School is a Time for Dreams
When I grow up, I want to be...
Every child in Canada has a right to quality education, but for First Nations children, this right is not always upheld. Many First Nations young people do not get the same opportunities to learn or to achieve their dreams as others do because of inequities in First Nations education.
While on-reserve schools are required to deliver the same curricula and services as provincial and territorial schools, they are not provided with the same funding. In fact, schools on reserves, which are funded by the federal government, get significantly less funding per student than provincially and territorially funded schools. This means that First Nations children and youth across Canada are denied a proper education and adequate support because they are First Nations and living on a reserve.
Shannen Koostachin, founder of Shannen's Dream for safe and comfy schools, wanted all children to be able to live their dreams. School is a Time for Dreams invites people from all over the country to support equitable education for First Nations and all young people in the country.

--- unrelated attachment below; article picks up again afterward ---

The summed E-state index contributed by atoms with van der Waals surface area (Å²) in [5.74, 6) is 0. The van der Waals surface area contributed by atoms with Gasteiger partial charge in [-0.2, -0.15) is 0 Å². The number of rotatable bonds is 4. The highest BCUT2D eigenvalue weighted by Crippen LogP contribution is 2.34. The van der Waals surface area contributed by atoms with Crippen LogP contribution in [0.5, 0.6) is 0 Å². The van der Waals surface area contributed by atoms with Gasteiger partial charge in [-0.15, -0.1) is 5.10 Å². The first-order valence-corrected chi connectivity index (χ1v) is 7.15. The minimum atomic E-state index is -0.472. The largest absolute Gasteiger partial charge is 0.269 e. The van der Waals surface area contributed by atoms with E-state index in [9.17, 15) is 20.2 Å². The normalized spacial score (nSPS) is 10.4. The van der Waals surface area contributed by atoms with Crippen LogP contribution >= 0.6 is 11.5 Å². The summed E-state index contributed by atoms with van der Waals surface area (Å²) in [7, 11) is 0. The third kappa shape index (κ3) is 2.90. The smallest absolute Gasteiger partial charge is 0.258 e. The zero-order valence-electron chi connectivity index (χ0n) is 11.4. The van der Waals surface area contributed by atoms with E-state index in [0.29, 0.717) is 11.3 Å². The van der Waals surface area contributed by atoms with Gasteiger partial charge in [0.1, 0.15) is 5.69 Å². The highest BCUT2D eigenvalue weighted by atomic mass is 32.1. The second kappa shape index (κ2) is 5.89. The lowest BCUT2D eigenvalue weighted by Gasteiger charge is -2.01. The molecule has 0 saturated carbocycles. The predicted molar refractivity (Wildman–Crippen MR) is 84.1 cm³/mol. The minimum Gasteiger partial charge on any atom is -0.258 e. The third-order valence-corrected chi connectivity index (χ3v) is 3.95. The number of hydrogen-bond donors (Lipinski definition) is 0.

Ways to Participate:
Step One: Education
Learn about who Shannen Koostachin was and her Dream with your class or organization.
Read Shannen Koostachin's letter she wrote to the Government of Canada so that all children can have access to safe and comfy schools.
Read the information sheet Shannen's Dream: Safe and Comfy Schools.
Step Two: Spread Awareness
Promote Shannen’s belief that every kid deserves to live their dream with the "When I grow up, I want to be..." sheet (download below). Share your dream with others in your classroom or on Facebook, Twitter, and Instagram using the hashtags #ShannensDream #RêvedeShannen.
Host a socially-distanced or virtual Shannen's Dream gathering. This can be an assembly where students stand tall and share why its important for all children in Canada to have safe and comfy schools. Children and youth can also make posters and PSAs.
Step Three: Take Action
Send letters to your elected officials and help raise awareness so that all First Nations children in Canada can live their dreams and have access to equitable education, too!
Reconciliation is all of us. Read this information sheet for ways you can help make a difference.